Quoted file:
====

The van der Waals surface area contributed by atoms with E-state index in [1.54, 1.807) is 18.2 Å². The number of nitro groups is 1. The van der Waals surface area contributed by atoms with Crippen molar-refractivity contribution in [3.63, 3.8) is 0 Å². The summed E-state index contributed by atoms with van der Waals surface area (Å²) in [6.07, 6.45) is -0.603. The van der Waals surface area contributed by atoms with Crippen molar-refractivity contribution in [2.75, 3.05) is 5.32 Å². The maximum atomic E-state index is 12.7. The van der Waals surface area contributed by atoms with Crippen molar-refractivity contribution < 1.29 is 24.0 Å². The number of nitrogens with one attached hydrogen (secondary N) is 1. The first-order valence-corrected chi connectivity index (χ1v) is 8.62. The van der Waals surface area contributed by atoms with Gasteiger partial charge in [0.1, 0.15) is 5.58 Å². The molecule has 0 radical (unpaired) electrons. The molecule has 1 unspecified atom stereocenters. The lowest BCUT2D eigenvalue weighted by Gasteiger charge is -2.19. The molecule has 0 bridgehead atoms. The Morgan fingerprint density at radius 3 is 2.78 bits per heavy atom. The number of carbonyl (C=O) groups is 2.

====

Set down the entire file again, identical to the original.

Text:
The van der Waals surface area contributed by atoms with E-state index in [1.54, 1.807) is 18.2 Å². The number of nitro groups is 1. The van der Waals surface area contributed by atoms with Crippen molar-refractivity contribution in [3.63, 3.8) is 0 Å². The summed E-state index contributed by atoms with van der Waals surface area (Å²) in [6.07, 6.45) is -0.603. The van der Waals surface area contributed by atoms with Crippen molar-refractivity contribution in [2.75, 3.05) is 5.32 Å². The maximum atomic E-state index is 12.7. The van der Waals surface area contributed by atoms with Crippen molar-refractivity contribution < 1.29 is 24.0 Å². The number of nitrogens with one attached hydrogen (secondary N) is 1. The first-order valence-corrected chi connectivity index (χ1v) is 8.62. The van der Waals surface area contributed by atoms with Gasteiger partial charge in [0.1, 0.15) is 5.58 Å². The molecule has 0 radical (unpaired) electrons. The molecule has 1 unspecified atom stereocenters. The lowest BCUT2D eigenvalue weighted by Gasteiger charge is -2.19. The molecule has 0 bridgehead atoms. The Morgan fingerprint density at radius 3 is 2.78 bits per heavy atom. The number of carbonyl (C=O) groups is 2.